Matt and Cat both wanted curry goat but Matt got there first so Cat ordered domada, a peanut stew that is the national dish of Gambia. Domada was available in lamb, chicken and vegetable and, like a lot of the stews and curries, came in regular or deli size.
To keep the anticipation of the curry goats arrival percolating, Matt ordered a starter of tiger prawns pil pil. Six of the meaty crustaceans were steeped in a sticky puddle of powerful sauce; tangy with a hearty jolt of chilli. It was a tongue-teasing combination of spicy, sweet and salty flavours, moderated by the gentle taste of the warmed soft prawns. Matt washed this down with Red Stripe, naturally; whilst he, Cat and friends discussed suitable (and increasingly unsuitable) venues in which to host a pop-up dinner. If you get an invitation to dine somewhere in the middle of the Medina, youll know at least one of the crazy ideas stuck!
Matt chose to have his curry goat with spicy couscous from the choice of accompaniments, which included traditional rice and peas (which, fact fans, is actually rice and beans). The goat flesh was awesomely soft; the rich meat was delicious with a flavourful sauce. It was excellent comfort food, and, despite expectations, was not over-blasted with chilli. Alongside was a ramekin of coleslaw and some very fresh, warmed flatbread that was the perfect vehicle for scooping the juicy goat up.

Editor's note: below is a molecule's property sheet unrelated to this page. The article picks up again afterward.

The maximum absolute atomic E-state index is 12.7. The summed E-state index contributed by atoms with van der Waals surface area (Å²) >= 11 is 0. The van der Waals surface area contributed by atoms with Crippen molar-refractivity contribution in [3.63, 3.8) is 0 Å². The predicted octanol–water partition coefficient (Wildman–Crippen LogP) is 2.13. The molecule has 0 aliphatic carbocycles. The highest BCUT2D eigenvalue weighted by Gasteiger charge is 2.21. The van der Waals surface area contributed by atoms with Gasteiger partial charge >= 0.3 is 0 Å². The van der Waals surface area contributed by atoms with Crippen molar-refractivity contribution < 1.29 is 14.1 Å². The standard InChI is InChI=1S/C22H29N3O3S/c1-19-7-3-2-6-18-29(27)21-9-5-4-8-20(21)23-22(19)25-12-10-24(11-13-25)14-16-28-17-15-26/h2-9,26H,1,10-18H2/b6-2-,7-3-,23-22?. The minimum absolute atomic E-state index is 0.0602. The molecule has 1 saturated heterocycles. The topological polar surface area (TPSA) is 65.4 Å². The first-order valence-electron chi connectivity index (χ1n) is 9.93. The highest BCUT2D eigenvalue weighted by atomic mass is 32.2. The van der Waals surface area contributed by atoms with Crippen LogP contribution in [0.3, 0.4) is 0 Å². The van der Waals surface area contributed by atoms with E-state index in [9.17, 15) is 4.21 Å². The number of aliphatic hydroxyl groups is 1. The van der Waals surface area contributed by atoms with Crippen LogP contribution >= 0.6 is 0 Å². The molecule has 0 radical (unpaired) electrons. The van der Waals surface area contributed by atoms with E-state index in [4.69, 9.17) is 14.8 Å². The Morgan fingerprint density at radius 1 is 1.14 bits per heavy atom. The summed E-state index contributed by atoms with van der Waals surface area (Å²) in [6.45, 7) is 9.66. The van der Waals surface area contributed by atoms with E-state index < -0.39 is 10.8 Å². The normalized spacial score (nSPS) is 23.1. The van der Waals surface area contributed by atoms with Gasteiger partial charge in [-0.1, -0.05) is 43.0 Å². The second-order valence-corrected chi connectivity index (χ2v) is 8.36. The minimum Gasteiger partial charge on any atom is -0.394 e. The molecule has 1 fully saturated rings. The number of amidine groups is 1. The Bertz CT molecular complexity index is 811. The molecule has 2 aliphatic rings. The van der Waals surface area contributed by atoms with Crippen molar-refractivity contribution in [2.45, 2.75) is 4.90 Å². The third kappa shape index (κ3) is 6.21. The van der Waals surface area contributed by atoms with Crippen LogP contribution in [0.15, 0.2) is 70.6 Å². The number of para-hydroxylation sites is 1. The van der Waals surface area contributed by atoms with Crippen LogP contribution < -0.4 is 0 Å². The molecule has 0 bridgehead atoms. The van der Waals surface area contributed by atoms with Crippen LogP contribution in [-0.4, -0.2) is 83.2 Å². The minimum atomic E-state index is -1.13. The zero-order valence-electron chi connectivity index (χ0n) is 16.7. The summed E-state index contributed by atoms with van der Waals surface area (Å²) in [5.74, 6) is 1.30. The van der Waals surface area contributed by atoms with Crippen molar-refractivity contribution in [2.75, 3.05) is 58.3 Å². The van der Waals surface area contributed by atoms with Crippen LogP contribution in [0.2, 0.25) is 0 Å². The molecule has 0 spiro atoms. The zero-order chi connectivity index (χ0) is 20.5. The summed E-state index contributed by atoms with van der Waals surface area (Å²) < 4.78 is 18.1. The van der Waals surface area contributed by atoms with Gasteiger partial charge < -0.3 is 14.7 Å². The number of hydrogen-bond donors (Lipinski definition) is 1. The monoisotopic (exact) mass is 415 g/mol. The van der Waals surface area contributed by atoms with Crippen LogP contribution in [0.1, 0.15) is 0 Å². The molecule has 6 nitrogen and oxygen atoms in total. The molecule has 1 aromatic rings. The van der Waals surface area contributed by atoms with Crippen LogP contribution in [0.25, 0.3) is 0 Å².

Cat’s domada was another hearty stew. She’d chosen a deli portion but the allowance was still far from meagre. It was an enjoyable concoction: big hunks of slowly-cooked chicken jostled for position with sweet potato slices in a gentle peanut sauce. However, unlike satay sauce, the peanut presence in the domada was gentle enough to be barely perceptible. Cat soaked up the mild salty stew with her rice and peas.
Also on the table was a portion of jerk chicken which one of Matt and Cat’s companions was eating. This was an impressive dish – seared almost black on the outside and smelling strongly of the grill, but perfectly soft inside, and packing a spicy punch.
There was some unexpectedly good ice cream for pudding, including a scrummy espresso-flavoured scoop that could have been something to do with the Isle of Wight Ice Cream Company. Standard banana fritters with vanilla ice cream were also on the dessert menu and Matt made sure he got his ration of these piping hot battered morsels.
With the Red Stripe flowing freely, and the inevitable Bob Marley classics pulsing out from colossal speakers, this simple reinterpretation of the old Dos Amigos was proving to be remarkably effective. The menu, like the food, was simple in concept and satisfying in delivery. The venue has an informal, cheerful atmosphere, with service casual but effective. An enjoyable little enclave of the Caribbean has washed up in Union Street, and if you want a taste of life on other islands, you would do well to try it.
A shorter version of this review appeared in print in the Isle of Wight County Press on the 26th of September 2014.